The winner for the most Twilight Zone-worthy story of the week goes to Brown University. Why? Well earlier this week, a group of researchers at the university successfully developed a method for manufacturing working, miniature brains. While this sounds like the work of a group of zombies planning out their weekly meals, the team’s end goal is actually much more heartwarming. The purpose, as explained in a recently published scientific paper, was to find a way to decrease the number of animals used during preclinical laboratory testing of new drugs. According to PETA, thousands of animals such as rats, dogs, primates, and rabbits are killed during the FDA’s testing process of just one new drug. Somewhere, Sarah McLachlan is purchasing a Brown University sweatshirt.
To manufacture these brains, the team reported it needs just one small living sample of tissue from a single rodent to produce literally thousands of capable specimens. Measuring in at just a third of a millimeter in diameter, Brown creates each mini brain by isolating and concentrating a series of desired cells from the living tissue before refining the samples to seed its cultures. If you’re left scratching your head after reading that last sentence, co-lead author and Brown PhD graduate Yu-Ting Dingle says the process is actually quite easy:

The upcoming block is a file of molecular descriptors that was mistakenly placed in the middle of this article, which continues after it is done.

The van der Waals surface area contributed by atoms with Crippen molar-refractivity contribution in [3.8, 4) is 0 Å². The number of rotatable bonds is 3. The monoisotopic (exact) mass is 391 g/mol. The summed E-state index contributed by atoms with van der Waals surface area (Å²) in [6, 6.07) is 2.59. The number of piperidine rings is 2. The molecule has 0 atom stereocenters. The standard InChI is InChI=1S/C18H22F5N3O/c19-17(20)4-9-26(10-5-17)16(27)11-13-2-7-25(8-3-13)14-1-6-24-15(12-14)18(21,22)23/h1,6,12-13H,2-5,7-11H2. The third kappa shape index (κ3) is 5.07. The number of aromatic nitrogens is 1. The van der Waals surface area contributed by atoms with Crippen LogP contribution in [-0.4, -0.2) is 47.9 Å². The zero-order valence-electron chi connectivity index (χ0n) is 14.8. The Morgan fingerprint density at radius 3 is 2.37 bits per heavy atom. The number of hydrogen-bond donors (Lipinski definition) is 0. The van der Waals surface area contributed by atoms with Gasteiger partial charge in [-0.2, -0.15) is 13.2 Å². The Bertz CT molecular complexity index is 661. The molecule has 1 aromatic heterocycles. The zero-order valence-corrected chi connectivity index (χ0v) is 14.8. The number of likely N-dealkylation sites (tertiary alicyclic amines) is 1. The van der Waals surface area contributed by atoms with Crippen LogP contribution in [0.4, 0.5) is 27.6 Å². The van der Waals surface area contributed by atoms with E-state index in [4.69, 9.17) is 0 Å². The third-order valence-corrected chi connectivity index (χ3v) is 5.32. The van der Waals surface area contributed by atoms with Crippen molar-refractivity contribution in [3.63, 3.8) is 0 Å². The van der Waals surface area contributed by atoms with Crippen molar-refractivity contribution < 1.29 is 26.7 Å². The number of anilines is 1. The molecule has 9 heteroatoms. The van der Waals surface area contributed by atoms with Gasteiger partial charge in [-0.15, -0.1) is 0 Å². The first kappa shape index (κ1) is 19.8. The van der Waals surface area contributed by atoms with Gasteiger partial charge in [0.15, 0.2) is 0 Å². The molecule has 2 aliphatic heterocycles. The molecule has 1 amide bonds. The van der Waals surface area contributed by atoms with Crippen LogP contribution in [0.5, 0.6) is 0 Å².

“The materials are easy to get and the mini-brains are simple to make,” says Dingle. “We could allow all kinds of labs to do this research.”
Though Brown’s mini-brains don’t represent the most advanced recreation of a central nervous system with working cell cultures, it is the most cost-effective and efficient method to date. In addition to the research’s fixed costs, those interested in securing a mini-brain for their own studies need to pony up a measly $0.25. Considering each brain requires just a few weeks for creation — spheres of brain tissue form after one day with complex 3D neural networks forming in two to three weeks — it’s not hard to see just how useful Brown’s work could be.
“We knew it was a relatively high-throughput system, but even we were surprised at the low cost per mini-brain when we computed it,” says the study’s senior author, Diane Hoffman-Kim.
Aside from not possessing the capability to produce sentient thoughts, each mini-brain boasts the ability to produce electrical systems which come from their own neural network connections. Moreover, the brains also contain inhibitory and excitatory neurons which fire and form synaptic connections, a density of a few hundred thousand cells per cubic millimeter, and the ability to create their own extracellular matrix. Needless to say, these are damn close to the real thing.
With research recently concluding, as well as the fact the paper just published at the end of September, these brains have yet to make a widespread appearance in labs across the country. However, judging by the sheer amount of positive research these mini-brains represent, it likely won’t be long before Brown starts raking in those quarters from droves of interested scientists.